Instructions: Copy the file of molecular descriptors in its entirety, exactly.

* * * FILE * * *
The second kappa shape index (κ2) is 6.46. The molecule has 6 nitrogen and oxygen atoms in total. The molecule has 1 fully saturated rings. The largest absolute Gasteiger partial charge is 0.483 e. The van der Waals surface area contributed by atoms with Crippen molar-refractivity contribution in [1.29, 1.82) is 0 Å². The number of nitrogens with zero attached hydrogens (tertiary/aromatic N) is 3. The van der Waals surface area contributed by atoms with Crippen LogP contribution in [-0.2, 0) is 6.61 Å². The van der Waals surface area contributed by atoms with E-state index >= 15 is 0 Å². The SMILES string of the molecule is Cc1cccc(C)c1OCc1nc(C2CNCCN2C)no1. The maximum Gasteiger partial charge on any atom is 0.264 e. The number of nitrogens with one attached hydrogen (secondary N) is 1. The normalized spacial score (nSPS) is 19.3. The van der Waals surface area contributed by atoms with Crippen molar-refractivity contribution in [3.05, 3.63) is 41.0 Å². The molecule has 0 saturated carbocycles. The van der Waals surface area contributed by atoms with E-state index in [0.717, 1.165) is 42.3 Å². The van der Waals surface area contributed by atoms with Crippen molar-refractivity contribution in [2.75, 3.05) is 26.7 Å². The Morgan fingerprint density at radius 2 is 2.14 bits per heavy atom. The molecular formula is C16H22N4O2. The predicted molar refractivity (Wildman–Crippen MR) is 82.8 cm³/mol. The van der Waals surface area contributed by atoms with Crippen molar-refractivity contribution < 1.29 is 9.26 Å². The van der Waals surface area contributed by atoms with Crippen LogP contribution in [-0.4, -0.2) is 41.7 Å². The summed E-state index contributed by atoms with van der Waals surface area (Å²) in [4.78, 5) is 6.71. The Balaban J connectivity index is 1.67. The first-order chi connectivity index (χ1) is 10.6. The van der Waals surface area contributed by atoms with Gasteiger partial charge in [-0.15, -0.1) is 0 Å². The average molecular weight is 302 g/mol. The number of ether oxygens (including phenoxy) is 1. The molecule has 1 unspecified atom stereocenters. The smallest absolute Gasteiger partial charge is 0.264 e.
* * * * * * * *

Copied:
The second kappa shape index (κ2) is 6.46. The molecule has 6 nitrogen and oxygen atoms in total. The molecule has 1 fully saturated rings. The largest absolute Gasteiger partial charge is 0.483 e. The van der Waals surface area contributed by atoms with Crippen molar-refractivity contribution in [1.29, 1.82) is 0 Å². The number of nitrogens with zero attached hydrogens (tertiary/aromatic N) is 3. The van der Waals surface area contributed by atoms with Crippen LogP contribution in [-0.2, 0) is 6.61 Å². The van der Waals surface area contributed by atoms with E-state index >= 15 is 0 Å². The SMILES string of the molecule is Cc1cccc(C)c1OCc1nc(C2CNCCN2C)no1. The maximum Gasteiger partial charge on any atom is 0.264 e. The number of nitrogens with one attached hydrogen (secondary N) is 1. The normalized spacial score (nSPS) is 19.3. The van der Waals surface area contributed by atoms with Crippen molar-refractivity contribution in [3.05, 3.63) is 41.0 Å². The molecule has 0 saturated carbocycles. The van der Waals surface area contributed by atoms with E-state index in [0.717, 1.165) is 42.3 Å². The van der Waals surface area contributed by atoms with Crippen molar-refractivity contribution in [2.75, 3.05) is 26.7 Å². The Morgan fingerprint density at radius 2 is 2.14 bits per heavy atom. The molecular formula is C16H22N4O2. The predicted molar refractivity (Wildman–Crippen MR) is 82.8 cm³/mol. The van der Waals surface area contributed by atoms with Crippen molar-refractivity contribution < 1.29 is 9.26 Å². The van der Waals surface area contributed by atoms with Crippen LogP contribution in [-0.4, -0.2) is 41.7 Å². The summed E-state index contributed by atoms with van der Waals surface area (Å²) in [4.78, 5) is 6.71. The Balaban J connectivity index is 1.67. The first-order chi connectivity index (χ1) is 10.6. The van der Waals surface area contributed by atoms with Gasteiger partial charge in [-0.15, -0.1) is 0 Å². The average molecular weight is 302 g/mol. The number of ether oxygens (including phenoxy) is 1. The molecule has 1 unspecified atom stereocenters. The smallest absolute Gasteiger partial charge is 0.264 e.